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Ernest Henry Shackleford was born in 1874 in the green hills of Ireland’s County Kildare. When he was six, his landowner father decided to become a doctor and eventually moved the family to the London, England, suburb of Sydenham. Ernest longed to go to sea, so when he was sixteen, his father arranged for him to sign with a commercial sailing ship. He spent ten years as a merchant marine and by age 24 was qualified to command a British ship anywhere in the world. Then in 1901, he joined the National Antarctic Expedition led by Robert Falcon Scott on the Discovery. They failed to reach the South Pole, and when Shackleton returned to England, he married, settled in Edinburgh, Scotland, and worked with the Royal Scottish Geographic Society.
Then in 1907 and 1908, Shackleton led his own expedition to the Antarctic on the Nimrod but failed again to reach the Pole. After Roald Amundsen did make it to the Pole in 1911, Shackleton led still another expedition from 1914 to 1916 on the Endurance intending to sled all the way across Antarctica. That mission also failed to achieve its goal, but after a long series of harrowing experiences, he managed to bring his entire crew to safety. Well, it’s another book on Ernest Shackleton. In the recent past I have read Endurance by Alfred Lansing, Mrs. Chippy’s Last Expedition by Caroline Alexander, and Trapped by the Ice! by Michael McCurdy. However, those books focus primarily on the 1914-1916 Endurance expedition, whereas Trial by Ice is a more general biography focusing on the man rather than on the one expedition.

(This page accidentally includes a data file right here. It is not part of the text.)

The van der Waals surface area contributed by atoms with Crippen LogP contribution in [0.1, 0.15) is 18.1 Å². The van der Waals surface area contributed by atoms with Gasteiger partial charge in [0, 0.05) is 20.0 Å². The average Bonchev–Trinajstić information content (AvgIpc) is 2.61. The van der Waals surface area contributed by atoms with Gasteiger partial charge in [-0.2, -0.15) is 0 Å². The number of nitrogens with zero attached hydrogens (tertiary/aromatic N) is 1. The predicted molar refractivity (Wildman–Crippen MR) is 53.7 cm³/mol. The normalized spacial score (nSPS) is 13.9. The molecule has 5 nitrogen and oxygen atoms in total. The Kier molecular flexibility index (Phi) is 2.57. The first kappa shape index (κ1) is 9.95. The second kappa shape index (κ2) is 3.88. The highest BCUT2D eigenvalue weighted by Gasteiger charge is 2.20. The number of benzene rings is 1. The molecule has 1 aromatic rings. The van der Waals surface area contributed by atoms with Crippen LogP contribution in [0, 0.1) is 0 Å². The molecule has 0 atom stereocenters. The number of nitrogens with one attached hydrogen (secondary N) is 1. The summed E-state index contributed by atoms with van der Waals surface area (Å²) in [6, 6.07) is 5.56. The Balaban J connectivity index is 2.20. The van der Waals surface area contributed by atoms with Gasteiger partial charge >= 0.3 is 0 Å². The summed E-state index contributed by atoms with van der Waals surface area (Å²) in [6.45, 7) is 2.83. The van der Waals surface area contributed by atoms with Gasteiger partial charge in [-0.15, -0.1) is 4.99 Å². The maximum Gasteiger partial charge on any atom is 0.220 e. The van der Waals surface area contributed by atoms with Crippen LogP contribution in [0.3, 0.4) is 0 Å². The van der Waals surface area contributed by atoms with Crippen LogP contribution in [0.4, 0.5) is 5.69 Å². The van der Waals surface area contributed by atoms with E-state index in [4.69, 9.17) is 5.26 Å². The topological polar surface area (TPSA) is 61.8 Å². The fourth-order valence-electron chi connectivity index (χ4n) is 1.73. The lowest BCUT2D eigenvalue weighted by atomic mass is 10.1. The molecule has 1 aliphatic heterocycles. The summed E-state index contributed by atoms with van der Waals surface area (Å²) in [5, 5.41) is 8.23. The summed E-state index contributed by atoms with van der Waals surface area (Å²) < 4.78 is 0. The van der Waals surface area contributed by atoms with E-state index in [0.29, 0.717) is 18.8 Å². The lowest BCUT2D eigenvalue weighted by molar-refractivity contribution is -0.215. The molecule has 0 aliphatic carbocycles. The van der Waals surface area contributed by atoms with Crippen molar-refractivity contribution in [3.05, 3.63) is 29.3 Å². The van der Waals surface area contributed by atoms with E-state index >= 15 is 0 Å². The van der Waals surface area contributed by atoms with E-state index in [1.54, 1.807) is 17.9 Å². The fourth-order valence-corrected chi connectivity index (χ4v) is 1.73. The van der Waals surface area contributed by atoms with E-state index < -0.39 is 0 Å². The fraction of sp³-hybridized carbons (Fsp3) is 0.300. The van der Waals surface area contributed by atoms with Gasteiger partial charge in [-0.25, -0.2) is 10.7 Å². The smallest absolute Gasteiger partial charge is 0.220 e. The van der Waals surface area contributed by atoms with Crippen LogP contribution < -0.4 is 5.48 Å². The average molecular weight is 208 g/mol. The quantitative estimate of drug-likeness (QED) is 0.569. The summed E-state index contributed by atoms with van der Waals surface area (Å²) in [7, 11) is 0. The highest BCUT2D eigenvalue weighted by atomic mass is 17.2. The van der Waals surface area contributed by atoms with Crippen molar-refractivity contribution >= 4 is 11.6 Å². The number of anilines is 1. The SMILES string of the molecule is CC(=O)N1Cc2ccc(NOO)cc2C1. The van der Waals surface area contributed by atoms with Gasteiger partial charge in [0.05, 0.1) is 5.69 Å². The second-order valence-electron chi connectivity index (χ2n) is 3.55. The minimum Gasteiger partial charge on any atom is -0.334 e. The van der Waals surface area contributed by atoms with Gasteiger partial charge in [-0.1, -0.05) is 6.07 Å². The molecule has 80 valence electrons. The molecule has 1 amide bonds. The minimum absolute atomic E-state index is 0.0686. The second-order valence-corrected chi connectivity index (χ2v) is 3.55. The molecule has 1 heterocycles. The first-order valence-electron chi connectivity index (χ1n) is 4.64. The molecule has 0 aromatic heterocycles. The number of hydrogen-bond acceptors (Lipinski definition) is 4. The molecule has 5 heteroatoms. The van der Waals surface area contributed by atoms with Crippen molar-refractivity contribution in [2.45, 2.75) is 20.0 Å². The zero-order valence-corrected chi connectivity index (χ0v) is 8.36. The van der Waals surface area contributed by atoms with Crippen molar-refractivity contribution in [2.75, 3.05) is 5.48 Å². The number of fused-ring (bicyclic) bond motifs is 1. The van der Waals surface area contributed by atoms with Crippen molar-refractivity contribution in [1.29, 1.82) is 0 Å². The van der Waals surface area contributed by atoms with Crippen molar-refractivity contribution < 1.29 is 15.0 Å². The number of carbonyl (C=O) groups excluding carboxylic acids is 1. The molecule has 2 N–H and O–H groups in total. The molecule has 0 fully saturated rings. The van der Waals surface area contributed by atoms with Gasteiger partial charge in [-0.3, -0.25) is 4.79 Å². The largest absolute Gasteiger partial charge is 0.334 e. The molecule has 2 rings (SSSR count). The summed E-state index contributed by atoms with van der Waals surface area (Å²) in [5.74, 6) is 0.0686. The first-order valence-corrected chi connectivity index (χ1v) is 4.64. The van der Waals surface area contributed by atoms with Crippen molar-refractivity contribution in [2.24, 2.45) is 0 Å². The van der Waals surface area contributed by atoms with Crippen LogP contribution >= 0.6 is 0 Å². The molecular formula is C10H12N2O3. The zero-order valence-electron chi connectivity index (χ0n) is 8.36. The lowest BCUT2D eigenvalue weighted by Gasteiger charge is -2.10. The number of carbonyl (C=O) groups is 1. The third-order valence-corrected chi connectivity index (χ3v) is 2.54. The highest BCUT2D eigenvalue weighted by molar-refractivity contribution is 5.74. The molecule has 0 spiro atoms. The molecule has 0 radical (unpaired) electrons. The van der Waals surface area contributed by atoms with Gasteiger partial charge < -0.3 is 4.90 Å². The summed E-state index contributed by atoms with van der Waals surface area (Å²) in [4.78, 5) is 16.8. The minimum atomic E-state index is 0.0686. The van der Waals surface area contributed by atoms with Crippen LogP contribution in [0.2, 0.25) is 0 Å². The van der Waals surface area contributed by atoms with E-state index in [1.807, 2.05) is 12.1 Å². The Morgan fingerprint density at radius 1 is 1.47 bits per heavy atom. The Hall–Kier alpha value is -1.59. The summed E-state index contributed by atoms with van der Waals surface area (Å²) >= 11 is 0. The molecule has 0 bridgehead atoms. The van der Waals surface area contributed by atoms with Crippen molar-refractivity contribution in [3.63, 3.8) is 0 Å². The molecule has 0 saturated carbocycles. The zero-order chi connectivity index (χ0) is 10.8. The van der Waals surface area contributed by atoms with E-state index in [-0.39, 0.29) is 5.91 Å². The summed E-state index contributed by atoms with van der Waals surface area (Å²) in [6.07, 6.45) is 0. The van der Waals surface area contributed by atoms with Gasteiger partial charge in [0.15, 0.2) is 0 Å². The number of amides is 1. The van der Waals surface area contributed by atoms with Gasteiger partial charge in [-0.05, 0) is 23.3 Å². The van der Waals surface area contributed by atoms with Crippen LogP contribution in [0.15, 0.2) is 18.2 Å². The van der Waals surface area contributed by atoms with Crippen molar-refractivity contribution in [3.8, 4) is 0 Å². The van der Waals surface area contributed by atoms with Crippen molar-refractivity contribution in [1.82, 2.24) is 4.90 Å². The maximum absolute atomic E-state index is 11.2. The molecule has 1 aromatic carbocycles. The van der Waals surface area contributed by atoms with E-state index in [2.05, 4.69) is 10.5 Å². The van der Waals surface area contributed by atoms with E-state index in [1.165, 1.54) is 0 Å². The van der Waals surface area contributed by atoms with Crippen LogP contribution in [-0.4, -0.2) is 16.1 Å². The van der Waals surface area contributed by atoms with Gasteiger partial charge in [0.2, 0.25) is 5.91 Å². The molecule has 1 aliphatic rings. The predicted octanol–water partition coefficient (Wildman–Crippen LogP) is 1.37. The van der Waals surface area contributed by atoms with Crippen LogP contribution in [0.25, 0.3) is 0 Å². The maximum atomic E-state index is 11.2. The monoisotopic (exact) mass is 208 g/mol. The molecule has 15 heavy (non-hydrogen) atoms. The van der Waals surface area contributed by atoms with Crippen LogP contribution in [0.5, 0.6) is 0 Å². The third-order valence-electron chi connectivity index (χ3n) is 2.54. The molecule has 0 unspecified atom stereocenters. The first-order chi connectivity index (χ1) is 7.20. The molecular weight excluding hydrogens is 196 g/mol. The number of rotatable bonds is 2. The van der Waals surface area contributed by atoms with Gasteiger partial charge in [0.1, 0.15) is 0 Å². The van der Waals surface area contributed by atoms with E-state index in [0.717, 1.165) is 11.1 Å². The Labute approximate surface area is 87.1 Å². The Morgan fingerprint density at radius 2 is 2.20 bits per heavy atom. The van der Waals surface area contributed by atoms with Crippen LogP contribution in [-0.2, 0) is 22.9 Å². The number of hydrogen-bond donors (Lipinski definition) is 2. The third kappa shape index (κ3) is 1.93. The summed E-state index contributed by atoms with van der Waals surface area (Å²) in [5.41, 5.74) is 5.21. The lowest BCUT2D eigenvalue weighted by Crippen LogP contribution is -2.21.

This book does cover the Endurance expedition, but it also discusses Shackleton’s life before and after his most famous trip, although there is not too much afterwards, since Shackleton died and was buried on South Georgia Island just six years later, in 1922, while leading yet another Antarctic expedition on the Quest. The biggest complaint is that it would have been a better read if it had been broken up into chapters or had more obvious places to pause in the reading. However, generously illustrated with stunning, archival black-and-white photographs and accompanied by Shackleton’s quotes to introduce sections, it is a great photo biography for older children that tells the incredible story of one man drawn southward to the icy continent of Antarctica.